• Tanya Louise

Food: Food and Your Mood: How To Eat For Better Mental Health






The link between food and health is now so well-established that we don’t really stop to think about it.


We know that we’ll get the best results from exercise if we eat the right things alongside it, and we also know that if we want to indulge in one of those dietary “guilty pleasures” without the guilt, we’ll need to allow for the extra calories either by cutting back elsewhere or by adding a few extra minutes on the treadmill.


What’s less understood is the connection between food and mental health. For many people, issues such as depression and stress can be seen as purely a concern of the mind, internal troubles caused by internal sources, but increasingly it’s becoming clear that this isn’t true. There is a very clear physical basis to mental health and illnesses that affect it, and so it should stand to reason that there are physical ways to aid our mental health.


Taking it as read that mental health is a complex issue, and that each person’s issues necessitate their own solutions, I'm not going to say that you can eat your way to perfect mental health, or banish long-term issues just by eating well - but is it possible to get a mental or emotional boost by eating the right things, and cutting out the bad? …


Processed foods: A recipe for depression?

It is important to understand that when it comes to establishing a link between food and mental health, we’re still in the early stages as far as the science goes. However, there is an increasing consensus that if you’re eating a lot of processed foods, it can have an impact beyond needing to reach for the likes of Gaviscon on a regular basis. A diet that is high in pizza, burgers and sugary drinks, it seems, can make a person more likely to experience depression.

Now, there’s no proof that “bad” foods can trigger depression in someone who is otherwise completely healthy but, if you have a predisposition to the condition, they’re certainly something to avoid. The same studies show that more unrefined grains, oily fish and fruit and veg are a better choice. Some theories go along the lines that, because processed foods require more work from the digestive system, the body gets fewer nutrients and the mind feels more lethargic. Whether this is the cause or not, the numbers are persuasive.


Allergies and intolerances: Take the holistic approach

For much of this decade, the talk around going “gluten-free” has revitalised dietary discourse in the Western world. A diet that has for years been essential for people with Celiac disease, now is being practiced as a lifestyle improvement by hundreds of thousands of people. There is no doubt that by cutting out gluten, you can improve your digestive health; what many people don’t realise is the impact it can have on your mind.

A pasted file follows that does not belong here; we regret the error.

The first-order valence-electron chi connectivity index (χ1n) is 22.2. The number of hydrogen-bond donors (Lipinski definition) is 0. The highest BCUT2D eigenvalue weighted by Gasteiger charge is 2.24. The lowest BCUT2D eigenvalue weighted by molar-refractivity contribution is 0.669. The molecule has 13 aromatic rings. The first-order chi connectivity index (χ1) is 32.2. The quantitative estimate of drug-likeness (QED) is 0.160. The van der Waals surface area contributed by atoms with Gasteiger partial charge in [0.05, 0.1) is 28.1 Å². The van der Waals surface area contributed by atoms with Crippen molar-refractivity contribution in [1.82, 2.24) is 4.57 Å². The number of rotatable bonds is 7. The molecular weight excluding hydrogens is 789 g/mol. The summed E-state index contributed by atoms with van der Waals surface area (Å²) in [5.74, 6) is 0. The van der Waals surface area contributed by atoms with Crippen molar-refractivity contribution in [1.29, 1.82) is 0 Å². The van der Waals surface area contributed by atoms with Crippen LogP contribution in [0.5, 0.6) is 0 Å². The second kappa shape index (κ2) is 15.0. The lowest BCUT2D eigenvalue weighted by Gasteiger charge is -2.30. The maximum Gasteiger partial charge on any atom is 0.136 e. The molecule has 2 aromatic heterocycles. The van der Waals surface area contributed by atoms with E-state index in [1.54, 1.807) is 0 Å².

Adopting a gluten-free diet can result in an end to - or at least a significant diminishing - of what you might call “brain fog”. Familiar to people with ADHD, but also experienced by those living with stress and depression as well as physical conditions like fibromyalgia, brain fog is a feeling that can be endlessly frustrating. Just thinking about the most basic of things can become a tortured process, and it aggravates a number of mental health conditions. Dropping bread and other gluten-filled foods such as pastries and pasta from your diet could well have benefits you hadn’t imagined - of which an end to brain fog is just one.


The benefits of indulgence?

Of course, it isn’t really news that eating the right things can make you feel better. What might be worth bearing in mind is that occasionally indulging in (usually) forbidden foods can do you some good.





For one thing, immediately and completely swearing off something that you enjoy is tough - and, in times of stress, can lead to a hefty relapse of unhealthy eating as a coping strategy. For another, one cookie, one burger or a slice of pizza is not the enemy of your physical or mental health - although this does come with the caveat that if you’re allergic to something, then even a small amount is out of the question. Otherwise, a little indulgence - or simply the knowledge that you could have a little indulgence - can make you feel more content. The key point is that it needs to be little, and not often.


If you eat well, you’ll see the benefits in your health whether that be physical or, as in these cases, mental. Experiment with some of the tips above, and you may be surprised by the results.


Love T x


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